Move Over Fed, California's Now Printing Its Own Money

by: Michael Steinberg

Watch out Ben Bernanke, the Federal Reserve now has competition in the currency game. California is planning to create its own money in the form of IOUs, just like the Fed. What is the California IOU – currency or an interest bearing note?

Officially the IUOs will be called “registered warrants”. State Controller John Chiang planned to issue $3.4 billion, maturing on Oct. 1 to replace state payments. The interest rate is set to be determined on Thursday, but cannot exceed the statutory limit of 5%.

The San Jose Business Journal “California banks ponder their stance on state IOUs” reports that banks are equally perplexed about whether to accept the IOUs and how to process them. But the banks are loath to upset the state with the largest economy in the nation; the state capable of generating the largest investment banking fees.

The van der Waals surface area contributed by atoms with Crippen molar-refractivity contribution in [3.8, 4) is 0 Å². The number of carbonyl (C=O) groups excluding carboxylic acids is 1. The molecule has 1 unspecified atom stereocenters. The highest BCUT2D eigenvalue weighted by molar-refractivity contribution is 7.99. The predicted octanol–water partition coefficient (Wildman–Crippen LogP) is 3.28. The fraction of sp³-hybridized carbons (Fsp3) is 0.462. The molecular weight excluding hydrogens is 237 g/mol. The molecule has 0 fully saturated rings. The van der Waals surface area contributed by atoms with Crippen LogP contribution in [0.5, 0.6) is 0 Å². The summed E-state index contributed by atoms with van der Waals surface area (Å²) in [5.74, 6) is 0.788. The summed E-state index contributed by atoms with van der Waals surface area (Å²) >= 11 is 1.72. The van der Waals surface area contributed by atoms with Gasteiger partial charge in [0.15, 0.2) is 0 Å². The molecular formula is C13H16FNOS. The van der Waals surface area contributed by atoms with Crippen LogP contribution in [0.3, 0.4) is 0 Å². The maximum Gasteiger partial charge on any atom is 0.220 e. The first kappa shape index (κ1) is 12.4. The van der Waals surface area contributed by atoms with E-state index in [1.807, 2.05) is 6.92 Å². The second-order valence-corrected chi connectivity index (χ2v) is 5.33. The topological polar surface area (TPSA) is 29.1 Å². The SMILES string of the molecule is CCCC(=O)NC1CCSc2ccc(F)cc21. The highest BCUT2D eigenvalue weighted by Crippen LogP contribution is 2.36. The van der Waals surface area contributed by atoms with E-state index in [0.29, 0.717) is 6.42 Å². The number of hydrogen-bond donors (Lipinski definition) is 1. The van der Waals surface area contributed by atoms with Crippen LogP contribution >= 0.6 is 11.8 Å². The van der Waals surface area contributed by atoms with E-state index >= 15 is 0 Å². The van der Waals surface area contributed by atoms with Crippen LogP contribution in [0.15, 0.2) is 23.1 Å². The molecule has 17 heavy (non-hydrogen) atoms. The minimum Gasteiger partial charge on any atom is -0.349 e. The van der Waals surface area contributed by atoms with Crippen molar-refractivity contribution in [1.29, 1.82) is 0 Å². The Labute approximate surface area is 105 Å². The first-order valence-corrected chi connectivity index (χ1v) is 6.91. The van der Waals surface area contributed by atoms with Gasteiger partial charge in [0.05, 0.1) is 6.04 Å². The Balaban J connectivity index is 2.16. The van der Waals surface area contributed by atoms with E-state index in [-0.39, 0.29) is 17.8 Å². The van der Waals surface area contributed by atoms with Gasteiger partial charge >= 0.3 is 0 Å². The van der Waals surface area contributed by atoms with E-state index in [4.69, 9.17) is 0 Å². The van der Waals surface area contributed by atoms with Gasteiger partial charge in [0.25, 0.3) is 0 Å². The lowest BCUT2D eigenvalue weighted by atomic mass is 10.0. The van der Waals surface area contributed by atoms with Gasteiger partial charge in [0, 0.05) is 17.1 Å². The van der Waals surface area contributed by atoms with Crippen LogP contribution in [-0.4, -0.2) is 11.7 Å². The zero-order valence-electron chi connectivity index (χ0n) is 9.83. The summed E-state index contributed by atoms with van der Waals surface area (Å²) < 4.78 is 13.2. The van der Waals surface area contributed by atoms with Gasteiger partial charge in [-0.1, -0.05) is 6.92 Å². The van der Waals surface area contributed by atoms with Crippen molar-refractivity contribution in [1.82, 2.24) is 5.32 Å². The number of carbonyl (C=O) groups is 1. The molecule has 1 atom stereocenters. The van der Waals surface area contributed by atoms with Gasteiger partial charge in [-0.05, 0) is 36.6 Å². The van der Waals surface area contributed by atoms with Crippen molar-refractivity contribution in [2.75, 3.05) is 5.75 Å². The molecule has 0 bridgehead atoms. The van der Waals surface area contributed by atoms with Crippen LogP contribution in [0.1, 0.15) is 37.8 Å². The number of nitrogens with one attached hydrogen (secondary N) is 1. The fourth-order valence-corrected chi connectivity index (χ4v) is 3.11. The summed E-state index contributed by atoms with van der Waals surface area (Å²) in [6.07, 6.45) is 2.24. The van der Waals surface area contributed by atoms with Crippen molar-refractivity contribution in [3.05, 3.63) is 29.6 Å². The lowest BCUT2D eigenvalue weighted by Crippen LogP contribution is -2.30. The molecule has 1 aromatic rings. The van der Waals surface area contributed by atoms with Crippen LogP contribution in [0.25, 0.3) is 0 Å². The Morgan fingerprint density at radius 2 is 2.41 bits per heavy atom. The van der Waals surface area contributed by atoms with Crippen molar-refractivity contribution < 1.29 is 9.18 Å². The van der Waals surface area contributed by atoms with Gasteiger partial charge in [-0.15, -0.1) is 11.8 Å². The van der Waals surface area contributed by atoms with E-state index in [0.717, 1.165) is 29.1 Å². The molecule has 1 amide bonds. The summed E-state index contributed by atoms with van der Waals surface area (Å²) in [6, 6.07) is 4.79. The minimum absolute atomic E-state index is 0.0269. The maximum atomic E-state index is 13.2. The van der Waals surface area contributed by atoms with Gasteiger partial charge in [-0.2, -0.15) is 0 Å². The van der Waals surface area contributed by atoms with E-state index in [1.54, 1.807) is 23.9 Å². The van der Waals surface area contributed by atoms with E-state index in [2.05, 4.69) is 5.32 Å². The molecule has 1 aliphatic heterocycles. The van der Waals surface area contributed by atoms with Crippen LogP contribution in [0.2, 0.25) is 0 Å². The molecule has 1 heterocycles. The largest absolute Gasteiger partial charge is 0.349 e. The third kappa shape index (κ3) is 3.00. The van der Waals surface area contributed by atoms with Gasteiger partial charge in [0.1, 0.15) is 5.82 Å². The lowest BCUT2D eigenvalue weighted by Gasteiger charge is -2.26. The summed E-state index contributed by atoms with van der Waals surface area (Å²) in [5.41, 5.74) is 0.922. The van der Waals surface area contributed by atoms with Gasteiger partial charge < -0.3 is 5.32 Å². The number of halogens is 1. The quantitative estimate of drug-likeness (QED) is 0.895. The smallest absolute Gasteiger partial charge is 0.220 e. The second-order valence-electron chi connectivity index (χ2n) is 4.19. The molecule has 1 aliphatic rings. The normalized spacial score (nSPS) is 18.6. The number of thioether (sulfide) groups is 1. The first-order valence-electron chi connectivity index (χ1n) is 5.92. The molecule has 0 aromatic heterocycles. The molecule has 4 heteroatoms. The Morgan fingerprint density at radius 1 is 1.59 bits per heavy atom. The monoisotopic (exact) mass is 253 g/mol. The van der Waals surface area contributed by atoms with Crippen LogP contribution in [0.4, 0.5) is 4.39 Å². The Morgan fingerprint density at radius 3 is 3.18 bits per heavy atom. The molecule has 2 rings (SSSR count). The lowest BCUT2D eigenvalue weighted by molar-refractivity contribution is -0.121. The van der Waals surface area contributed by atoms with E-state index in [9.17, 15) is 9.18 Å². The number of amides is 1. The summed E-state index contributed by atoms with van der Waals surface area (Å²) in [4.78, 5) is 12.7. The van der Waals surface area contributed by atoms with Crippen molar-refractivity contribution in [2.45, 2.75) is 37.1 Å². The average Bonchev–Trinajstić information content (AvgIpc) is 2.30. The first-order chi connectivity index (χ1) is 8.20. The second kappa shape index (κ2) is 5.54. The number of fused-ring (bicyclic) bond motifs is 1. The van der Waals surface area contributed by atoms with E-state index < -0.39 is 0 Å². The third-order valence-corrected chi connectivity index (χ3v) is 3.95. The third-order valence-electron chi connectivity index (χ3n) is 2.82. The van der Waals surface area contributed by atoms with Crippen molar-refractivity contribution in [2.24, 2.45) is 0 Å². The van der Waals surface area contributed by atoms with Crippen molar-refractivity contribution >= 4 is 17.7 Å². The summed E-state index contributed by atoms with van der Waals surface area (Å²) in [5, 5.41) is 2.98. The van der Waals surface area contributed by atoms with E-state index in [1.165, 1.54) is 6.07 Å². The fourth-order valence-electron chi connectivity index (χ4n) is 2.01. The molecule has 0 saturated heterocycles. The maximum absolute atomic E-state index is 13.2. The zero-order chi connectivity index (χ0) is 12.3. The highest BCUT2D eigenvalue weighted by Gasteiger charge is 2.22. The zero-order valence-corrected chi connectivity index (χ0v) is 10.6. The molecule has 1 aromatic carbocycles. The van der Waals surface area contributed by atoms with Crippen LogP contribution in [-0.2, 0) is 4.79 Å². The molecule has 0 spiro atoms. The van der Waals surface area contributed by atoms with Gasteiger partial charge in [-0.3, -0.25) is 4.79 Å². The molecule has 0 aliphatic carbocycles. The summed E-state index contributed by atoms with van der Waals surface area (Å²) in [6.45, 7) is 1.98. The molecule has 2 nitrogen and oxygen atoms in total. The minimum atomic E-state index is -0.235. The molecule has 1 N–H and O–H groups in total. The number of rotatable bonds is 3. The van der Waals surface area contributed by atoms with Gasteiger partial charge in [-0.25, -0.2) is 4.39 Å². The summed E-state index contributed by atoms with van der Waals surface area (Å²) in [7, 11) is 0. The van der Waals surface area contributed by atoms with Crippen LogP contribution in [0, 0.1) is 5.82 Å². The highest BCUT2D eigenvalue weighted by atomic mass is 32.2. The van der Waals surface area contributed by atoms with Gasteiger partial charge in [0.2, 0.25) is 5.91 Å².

Bank of America (NYSE:BAC) issued a statement saying they will honor the IOUs through July 10. Wells Fargo (NYSE:WFC) and JP Morgan (NYSE:JPM) have not decided. The smaller banks were mixed.

California’s ingenuity poses an interesting dilemma for the Fed. The IOUs would be structured as short-term tax-free bills, but trade like cash. Banks are being asked to accept the IOUs and advance customers interest. Should the Fed sanction alternate forms of money?

Disclosures: Author is long BAC and WFC.